UB40 Really Thought ‘Red Red Wine’ Had Always Been a Reggae Song
Today, we look at how UB40 was under the impression that “Red Red Wine” had always been a reggae song.
This is Cover Up, a feature where I look at the early life of songs that became famous when someone covered them.
This one is a bit tricky to me, as the original version of “Red Red Wine” WAS a hit, but I think it was a low level hit over 50 years ago and the cover version twenty years later was a MAJOR hit and so I think it is still fair enough to feature it here, especially because of the amusing (to me) set of circumstances surrounding the cover.
Neil Diamond left Bang Records in 1968, but the label still owned the songs that Diamond did for them and so it continued to release Diamond songs, just without any input from Diamond himself, so the label would just rearrange his songs willy nilly. In the case of “Red Red Wine,” the label added some background musicians (including a choir) to the song and Diamond’s “Red Red Wine” was a moderate hit, peaking at #62 on the Billboard Hot 100…
The song, though, proved very popular in terms of OTHER musicians, as it was covered a number of times right away. It was one of the last hits of Vic Dana’s career, with his version of “Red Red Wine” getting to #72 on the Billboard charts in 1970…
However, perhaps the most important cover of the song was Tony Tribe’s 1969 reggae version of “Red Red Wine” from Trojan Records which was a Top 40 hit on the UK charts (it was the first Trojan Records hit of a few different reggae hits the company had in the late 1960s and early 1970s in Great Britain)….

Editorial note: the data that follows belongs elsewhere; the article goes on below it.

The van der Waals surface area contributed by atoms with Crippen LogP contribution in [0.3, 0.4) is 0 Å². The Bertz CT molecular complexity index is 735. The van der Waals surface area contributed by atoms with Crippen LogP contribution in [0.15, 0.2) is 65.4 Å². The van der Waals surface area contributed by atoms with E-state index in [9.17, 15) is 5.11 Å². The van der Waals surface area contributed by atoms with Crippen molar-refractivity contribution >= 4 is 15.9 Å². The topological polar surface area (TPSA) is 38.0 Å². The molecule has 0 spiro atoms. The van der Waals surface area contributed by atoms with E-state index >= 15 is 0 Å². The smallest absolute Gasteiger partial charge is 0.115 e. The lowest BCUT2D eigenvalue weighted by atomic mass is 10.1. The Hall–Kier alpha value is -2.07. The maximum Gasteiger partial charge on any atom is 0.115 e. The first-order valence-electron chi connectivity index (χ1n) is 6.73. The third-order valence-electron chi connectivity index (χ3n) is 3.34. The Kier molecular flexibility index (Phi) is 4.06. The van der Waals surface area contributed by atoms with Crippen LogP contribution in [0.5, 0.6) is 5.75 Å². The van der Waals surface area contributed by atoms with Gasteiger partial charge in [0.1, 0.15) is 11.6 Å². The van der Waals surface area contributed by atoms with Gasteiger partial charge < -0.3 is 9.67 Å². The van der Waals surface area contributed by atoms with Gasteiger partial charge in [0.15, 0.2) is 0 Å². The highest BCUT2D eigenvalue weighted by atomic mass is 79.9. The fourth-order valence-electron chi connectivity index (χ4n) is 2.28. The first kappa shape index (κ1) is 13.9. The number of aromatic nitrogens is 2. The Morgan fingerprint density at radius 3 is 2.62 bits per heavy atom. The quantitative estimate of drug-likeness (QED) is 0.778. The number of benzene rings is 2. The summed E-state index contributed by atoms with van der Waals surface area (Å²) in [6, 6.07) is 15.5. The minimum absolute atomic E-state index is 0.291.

It was this version, then, that influenced the British reggae band, UB40, to cover the song on its cover album, Labours of Love, in 1983. Astro, the band member who did the toasting/rapping part of the song (you know, the “Red red wine you make me feel so fine feel so fine”) insisted that the band didn’t know it was written by Diamond even after seeing the songwriting credits, “Even when we saw the writing credit which said ‘N Diamond,’ we thought it was a Jamaican artist called Negus Diamond.” I think that that stretches credulity a bit too much (especially since I can’t find any mention of a Jamaican artist named Negus Diamond), but I can believe that the band only knew the song from the Tribe version. Their “Red Red Wine” cover initially was a Top 40 hit in the UK, but it wasn’t until they performed the song at Nelson Mandella’s 70th birthday in 1988 that the song blew up in the United States, with the album re-issued to capitalize on the surprise success of the song in the U.S., as it eventually hit #1 on the Billboard charts…
It is one of those interesting covers where the original artist now uses the newer arrangements themselves, as Diamond started to only perform the reggae version of the song in concert.
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